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Kono didn’t discuss Moon with Kang, source says

Feb 19,2019
Japanese Foreign Minister Taro Kono “made no mention at all” of National Assembly Speaker Moon Hee-sang during talks with his Korean counterpart last Friday and instead spoke about Park Tae-joon, the late founder of steelmaker Posco, according to a diplomatic source.

Seoul and Tokyo have become mired in another battle of truth over what Korean Foreign Minister Kang Kyung-wha and Kono discussed on the sidelines of the Munich Security Conference in Germany.

Moon, earlier this month, urged Japanese Emperor Akihito to offer a personal apology to Korean victims of Japan’s sexual slavery during World War II in an interview with Bloomberg.

Kono told reporters Sunday that he complained to Kang about Moon’s remarks during the foreign ministerial meeting in Munich last week. The Korean Foreign Ministry has denied reports that Kono lodged a protest over Moon’s remarks.

“Foreign Minister Kono spoke of former Posco Chairman Park Tae-joon and past affairs,” said the diplomatic source in Tokyo Monday. “He may have thought he was alluding to [bilateral affairs] through recalling past politicians, but during the meeting, there was no mention of National Assembly Speaker Moon Hee-sang, or even the ‘Moon’ in his name.”

The source said, “This is content shared among the Korean members who attended the foreign ministerial meeting.”

Kang and Kono discussed the North Korea denuclearization issue and cooperation on bilateral issues, the source added. Tokyo has been protesting the Korean Supreme Court’s decisions last October and November that called for two Japanese companies, Nippon Steel & Sumitomo Metal and Mitsubishi Heavy Industries, to compensate their Korean victims of forced labor during colonial rule.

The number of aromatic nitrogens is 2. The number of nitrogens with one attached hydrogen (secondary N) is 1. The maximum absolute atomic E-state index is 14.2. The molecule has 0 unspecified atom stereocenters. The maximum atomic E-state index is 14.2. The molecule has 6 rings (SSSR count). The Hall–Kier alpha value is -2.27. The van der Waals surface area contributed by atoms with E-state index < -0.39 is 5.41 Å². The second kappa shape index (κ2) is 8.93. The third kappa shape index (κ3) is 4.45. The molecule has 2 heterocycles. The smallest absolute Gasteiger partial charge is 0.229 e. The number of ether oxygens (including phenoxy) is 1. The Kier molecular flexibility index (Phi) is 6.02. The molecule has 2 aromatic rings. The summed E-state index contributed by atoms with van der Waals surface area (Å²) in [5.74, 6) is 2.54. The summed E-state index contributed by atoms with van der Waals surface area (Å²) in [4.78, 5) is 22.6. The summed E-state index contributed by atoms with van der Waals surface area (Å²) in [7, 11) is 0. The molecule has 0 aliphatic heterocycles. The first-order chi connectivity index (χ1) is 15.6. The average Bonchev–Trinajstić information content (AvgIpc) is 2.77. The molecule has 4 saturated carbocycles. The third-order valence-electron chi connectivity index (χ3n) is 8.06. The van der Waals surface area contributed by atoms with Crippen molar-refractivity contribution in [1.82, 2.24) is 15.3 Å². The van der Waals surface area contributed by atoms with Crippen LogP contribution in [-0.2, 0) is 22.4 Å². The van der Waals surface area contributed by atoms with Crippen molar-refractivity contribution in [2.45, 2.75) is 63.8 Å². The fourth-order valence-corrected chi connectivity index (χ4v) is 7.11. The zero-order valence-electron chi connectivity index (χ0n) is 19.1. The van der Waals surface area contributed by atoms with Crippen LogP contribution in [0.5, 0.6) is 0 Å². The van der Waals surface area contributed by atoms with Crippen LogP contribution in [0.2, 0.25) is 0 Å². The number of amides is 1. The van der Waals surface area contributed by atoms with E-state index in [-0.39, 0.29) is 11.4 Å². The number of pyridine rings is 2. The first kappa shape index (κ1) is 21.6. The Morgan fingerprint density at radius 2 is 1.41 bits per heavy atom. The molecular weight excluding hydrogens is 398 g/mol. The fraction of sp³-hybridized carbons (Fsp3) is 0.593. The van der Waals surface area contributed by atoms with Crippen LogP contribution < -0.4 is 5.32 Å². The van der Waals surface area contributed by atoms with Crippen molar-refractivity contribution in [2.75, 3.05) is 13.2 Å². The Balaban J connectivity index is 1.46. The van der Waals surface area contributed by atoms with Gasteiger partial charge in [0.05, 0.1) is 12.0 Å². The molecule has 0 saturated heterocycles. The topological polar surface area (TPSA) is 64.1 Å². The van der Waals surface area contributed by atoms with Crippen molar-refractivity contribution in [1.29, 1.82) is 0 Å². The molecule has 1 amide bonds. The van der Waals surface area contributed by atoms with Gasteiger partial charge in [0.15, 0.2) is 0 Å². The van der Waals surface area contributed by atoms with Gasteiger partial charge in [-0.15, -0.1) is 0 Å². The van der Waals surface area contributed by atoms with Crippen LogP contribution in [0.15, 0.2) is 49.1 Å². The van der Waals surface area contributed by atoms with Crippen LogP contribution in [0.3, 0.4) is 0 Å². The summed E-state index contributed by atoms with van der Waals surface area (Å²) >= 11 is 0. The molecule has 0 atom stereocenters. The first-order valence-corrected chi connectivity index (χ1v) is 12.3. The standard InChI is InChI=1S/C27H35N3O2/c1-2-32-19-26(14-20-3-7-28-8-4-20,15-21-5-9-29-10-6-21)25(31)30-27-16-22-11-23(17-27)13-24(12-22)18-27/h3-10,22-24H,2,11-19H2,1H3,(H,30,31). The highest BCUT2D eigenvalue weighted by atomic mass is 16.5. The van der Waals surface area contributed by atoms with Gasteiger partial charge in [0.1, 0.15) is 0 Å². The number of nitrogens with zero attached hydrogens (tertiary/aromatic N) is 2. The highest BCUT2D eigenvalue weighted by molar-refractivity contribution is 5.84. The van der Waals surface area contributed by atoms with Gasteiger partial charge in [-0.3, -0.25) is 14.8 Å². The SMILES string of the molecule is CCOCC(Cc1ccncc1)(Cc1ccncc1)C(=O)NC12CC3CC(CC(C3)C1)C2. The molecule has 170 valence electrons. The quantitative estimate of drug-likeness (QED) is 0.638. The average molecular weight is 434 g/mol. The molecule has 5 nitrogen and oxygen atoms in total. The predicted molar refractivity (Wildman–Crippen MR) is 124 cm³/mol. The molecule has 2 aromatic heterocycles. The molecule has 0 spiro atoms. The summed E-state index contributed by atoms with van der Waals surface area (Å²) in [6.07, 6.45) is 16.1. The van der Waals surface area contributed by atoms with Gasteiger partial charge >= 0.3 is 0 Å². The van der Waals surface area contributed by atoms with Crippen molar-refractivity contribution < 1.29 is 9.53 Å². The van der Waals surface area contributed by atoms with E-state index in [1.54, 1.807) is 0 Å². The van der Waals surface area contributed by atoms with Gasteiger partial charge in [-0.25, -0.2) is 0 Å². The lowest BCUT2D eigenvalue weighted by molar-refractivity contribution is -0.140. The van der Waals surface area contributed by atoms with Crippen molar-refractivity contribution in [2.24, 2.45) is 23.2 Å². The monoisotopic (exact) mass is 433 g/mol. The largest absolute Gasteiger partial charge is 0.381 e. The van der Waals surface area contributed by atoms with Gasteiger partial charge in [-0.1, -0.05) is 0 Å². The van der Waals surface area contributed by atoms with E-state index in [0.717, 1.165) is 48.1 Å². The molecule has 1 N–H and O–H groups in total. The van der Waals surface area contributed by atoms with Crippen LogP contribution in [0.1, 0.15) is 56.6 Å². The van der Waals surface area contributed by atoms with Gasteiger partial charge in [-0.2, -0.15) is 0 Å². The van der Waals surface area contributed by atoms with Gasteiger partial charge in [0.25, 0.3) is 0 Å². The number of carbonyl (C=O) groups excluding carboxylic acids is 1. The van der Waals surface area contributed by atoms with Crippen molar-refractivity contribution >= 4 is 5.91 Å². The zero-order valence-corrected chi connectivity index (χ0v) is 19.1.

The court ruling rejects Tokyo’s premise that the 1965 treaty normalizing bilateral relations with Seoul, which provided the Korean government with an economic cooperation fund, settled all compensation matters. The source said that Kono, during his talks with Kang, recalled the late founder of Posco, Park Tae-joon, also a former Korean prime minister, and the two countries’ past cooperation.

Japan’s economic cooperation fund and loans in 1969 largely financed the construction of Pohang’s initial plant in the 1970s, in accordance with the 1965 agreement. Park, like Moon, in the past, served as head of the Korea-Japan Parliamentarians’ Union.

Kono may have intended to mention Park’s past remarks on Japan to contrast them with National Assembly Speaker Moon’s statements. But the source said that Kono did not make direct or indirect references to Moon during the meeting. Kono did not, according to the source, lodge a protest about Moon’s Bloomberg interview or request an apology over the remarks or their retraction during the meeting.

“There was no remark that Foreign Minister Kang could have construed as a protest,” the source said.

This is contrast to Kono’s remarks to reporters Sunday in Munich, where he said he told Kang that he “regretted” Moon’s remarks and requested that the Korean Foreign Ministry “respond appropriately.” He also said that Korean officials were present and that “the message would have been conveyed.”

Moon has said he has no intention to apologize for his remarks despite Tokyo’s ire.

BY SEO SEUNG-WOOK, SARAH KIM [kim.sarah@joongang.co.kr]